Financial & Legal News

Flexible working, bank holidays and employees

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A case study, by Partner and Employment Law Solicitor, Susan Mayall

One of my employer clients was wanting to look at the way they calculated holidays for members of staff who worked shifts or worked a part time basis.

With more and more employees working flexibly to fit in their caring responsibilities or other work-life activities, a person working 9-5 Monday to Friday is quite often not now the norm.

My client had a number of workers working four days a week and had previously been calculating holiday entitlement with regards to Bank Holidays based on if the employee worked on the Bank Holiday.  This meant that Carol, an employee who worked Tuesday to Friday each week and therefore was already off work on the four Bank Holiday Mondays, did not receive the benefit of them as she was already off, whereas Mandy who worked Monday to Thursday gained the benefit of each of the Monday Bank Holidays.  Our client wanted to treat all its employees fairly and we looked into this and calculated options.

Our client has now changed from using the “normal working day” approach for calculating Bank Holiday entitlement for part-time workers to a “pro rata” approach which to my client and Carol seemed far fairer.  (The downside of this for Mandy is that she will under the pro rata system receive less entitlement to Bank Holidays.)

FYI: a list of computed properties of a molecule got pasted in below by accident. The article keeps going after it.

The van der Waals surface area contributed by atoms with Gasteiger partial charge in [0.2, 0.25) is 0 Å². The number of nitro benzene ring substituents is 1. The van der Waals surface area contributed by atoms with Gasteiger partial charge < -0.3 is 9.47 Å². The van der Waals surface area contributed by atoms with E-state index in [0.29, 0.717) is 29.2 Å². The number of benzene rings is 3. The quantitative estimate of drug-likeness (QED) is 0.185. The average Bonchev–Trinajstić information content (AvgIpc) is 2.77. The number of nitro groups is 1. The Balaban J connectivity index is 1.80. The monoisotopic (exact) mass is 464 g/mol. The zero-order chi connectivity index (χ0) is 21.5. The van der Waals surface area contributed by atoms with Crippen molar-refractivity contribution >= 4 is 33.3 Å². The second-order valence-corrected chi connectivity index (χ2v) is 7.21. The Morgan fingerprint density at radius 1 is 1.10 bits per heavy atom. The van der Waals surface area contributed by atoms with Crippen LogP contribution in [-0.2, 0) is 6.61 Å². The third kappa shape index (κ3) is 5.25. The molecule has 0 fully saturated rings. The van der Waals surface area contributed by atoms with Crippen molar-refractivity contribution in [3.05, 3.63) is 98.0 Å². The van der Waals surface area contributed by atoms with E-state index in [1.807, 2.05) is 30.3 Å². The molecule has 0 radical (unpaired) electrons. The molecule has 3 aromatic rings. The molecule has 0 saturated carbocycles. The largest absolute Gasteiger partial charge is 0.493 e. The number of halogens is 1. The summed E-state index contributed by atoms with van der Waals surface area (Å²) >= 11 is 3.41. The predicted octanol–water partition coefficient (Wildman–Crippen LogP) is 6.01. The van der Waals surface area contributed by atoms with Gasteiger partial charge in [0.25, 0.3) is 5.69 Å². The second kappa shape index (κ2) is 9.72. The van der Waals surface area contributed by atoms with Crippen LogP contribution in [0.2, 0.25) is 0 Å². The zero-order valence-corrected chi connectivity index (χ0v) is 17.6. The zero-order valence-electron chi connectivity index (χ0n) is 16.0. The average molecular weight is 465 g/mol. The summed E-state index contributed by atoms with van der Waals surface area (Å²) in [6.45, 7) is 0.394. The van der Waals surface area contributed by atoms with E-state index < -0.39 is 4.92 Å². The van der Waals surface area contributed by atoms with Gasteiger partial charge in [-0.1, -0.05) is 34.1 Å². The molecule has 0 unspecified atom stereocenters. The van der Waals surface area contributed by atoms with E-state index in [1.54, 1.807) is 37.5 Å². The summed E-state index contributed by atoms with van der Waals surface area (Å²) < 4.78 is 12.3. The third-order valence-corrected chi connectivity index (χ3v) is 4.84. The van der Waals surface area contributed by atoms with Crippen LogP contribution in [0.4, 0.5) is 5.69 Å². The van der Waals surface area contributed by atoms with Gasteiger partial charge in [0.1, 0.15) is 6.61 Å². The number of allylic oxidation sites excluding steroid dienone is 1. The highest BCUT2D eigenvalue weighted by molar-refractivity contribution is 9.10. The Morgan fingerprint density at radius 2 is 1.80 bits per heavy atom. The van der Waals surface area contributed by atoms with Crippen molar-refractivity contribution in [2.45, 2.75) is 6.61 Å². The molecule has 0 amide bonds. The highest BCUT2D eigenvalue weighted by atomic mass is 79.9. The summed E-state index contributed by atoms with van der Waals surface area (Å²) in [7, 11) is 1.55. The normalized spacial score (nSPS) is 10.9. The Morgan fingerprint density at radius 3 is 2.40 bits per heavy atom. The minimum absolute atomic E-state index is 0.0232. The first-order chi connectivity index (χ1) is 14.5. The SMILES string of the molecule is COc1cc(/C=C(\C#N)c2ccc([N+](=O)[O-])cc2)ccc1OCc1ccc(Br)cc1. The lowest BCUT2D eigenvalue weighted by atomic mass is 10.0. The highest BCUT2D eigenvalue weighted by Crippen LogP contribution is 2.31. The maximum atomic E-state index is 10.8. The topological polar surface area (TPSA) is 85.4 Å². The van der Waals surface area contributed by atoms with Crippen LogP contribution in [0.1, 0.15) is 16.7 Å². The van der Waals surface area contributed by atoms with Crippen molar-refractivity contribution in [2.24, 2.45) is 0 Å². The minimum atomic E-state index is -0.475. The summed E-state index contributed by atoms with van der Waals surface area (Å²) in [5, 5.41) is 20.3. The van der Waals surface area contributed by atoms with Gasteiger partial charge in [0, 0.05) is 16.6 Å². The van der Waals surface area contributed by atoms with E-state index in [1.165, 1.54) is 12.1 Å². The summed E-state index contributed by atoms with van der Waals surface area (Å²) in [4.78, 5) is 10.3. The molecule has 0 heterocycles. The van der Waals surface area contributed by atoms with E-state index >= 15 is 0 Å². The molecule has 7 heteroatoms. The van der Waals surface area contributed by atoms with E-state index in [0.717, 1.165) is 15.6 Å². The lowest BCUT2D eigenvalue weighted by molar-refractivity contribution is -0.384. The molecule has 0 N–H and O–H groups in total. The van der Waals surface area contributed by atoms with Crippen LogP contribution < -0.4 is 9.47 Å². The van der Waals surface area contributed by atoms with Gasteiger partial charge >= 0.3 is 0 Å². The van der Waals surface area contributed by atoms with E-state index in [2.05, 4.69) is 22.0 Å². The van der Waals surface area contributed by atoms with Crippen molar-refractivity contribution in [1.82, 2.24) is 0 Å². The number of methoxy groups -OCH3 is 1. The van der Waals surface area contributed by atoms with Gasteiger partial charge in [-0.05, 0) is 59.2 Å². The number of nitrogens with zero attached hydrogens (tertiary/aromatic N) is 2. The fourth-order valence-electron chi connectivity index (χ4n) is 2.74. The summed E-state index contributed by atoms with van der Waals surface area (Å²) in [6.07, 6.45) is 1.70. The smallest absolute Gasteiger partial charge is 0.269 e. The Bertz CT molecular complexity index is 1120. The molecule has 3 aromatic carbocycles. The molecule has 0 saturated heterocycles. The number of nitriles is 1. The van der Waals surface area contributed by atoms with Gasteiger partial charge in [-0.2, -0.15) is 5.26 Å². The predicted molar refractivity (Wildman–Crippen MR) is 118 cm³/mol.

My advice on this is that if you as an employer have part-time workers, you should review how you calculate Bank Holidays to ensure fairness to all and to avoid a claim of less favourable treatment based on the employee’s part-time status or even a potential indirect sex discrimination claim.

Please note that the information and opinions contained in this article are not intended to be comprehensive, nor to provide legal advice. No responsibility for its accuracy or correctness is assumed by Pearson Solicitors and Financial Advisers Ltd or any of its members or employees. Professional legal advice should be obtained before taking, or refraining from taking, any action as a result of this article.

This blog was posted some time ago and its contents may now be out of date. For the latest legal position relating to these issues, get in touch with the author - or make an enquiry now.

Written by Susan Mayall


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